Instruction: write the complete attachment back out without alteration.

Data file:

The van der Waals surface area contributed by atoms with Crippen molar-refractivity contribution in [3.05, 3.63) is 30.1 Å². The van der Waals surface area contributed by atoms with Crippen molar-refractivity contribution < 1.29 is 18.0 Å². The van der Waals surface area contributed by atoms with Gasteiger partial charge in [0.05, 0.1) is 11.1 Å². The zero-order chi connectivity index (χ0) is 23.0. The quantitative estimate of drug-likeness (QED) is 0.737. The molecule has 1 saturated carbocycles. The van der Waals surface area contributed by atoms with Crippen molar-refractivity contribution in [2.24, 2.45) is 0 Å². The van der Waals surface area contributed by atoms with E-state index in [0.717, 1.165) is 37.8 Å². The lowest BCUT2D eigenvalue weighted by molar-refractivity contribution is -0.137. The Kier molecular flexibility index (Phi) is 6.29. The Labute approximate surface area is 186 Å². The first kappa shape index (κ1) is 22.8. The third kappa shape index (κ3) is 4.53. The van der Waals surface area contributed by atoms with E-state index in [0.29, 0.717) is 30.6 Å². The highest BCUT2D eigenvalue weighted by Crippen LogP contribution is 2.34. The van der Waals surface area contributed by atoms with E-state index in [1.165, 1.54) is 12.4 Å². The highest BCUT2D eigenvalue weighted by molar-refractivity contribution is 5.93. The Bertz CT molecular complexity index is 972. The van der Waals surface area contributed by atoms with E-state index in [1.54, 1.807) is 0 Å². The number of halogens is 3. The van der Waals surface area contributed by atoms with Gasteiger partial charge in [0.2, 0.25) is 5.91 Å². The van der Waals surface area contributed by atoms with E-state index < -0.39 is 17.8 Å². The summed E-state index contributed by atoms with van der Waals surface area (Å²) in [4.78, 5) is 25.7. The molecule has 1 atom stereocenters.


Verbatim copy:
The van der Waals surface area contributed by atoms with Crippen molar-refractivity contribution in [3.05, 3.63) is 30.1 Å². The van der Waals surface area contributed by atoms with Crippen molar-refractivity contribution < 1.29 is 18.0 Å². The van der Waals surface area contributed by atoms with Gasteiger partial charge in [0.05, 0.1) is 11.1 Å². The zero-order chi connectivity index (χ0) is 23.0. The quantitative estimate of drug-likeness (QED) is 0.737. The molecule has 1 saturated carbocycles. The van der Waals surface area contributed by atoms with Crippen molar-refractivity contribution in [2.24, 2.45) is 0 Å². The van der Waals surface area contributed by atoms with E-state index in [0.717, 1.165) is 37.8 Å². The lowest BCUT2D eigenvalue weighted by molar-refractivity contribution is -0.137. The Kier molecular flexibility index (Phi) is 6.29. The Labute approximate surface area is 186 Å². The first kappa shape index (κ1) is 22.8. The third kappa shape index (κ3) is 4.53. The van der Waals surface area contributed by atoms with E-state index in [0.29, 0.717) is 30.6 Å². The highest BCUT2D eigenvalue weighted by Crippen LogP contribution is 2.34. The van der Waals surface area contributed by atoms with E-state index in [1.165, 1.54) is 12.4 Å². The highest BCUT2D eigenvalue weighted by molar-refractivity contribution is 5.93. The Bertz CT molecular complexity index is 972. The van der Waals surface area contributed by atoms with E-state index in [1.54, 1.807) is 0 Å². The number of halogens is 3. The van der Waals surface area contributed by atoms with Gasteiger partial charge in [0.2, 0.25) is 5.91 Å². The van der Waals surface area contributed by atoms with E-state index < -0.39 is 17.8 Å². The summed E-state index contributed by atoms with van der Waals surface area (Å²) in [4.78, 5) is 25.7. The molecule has 1 atom stereocenters.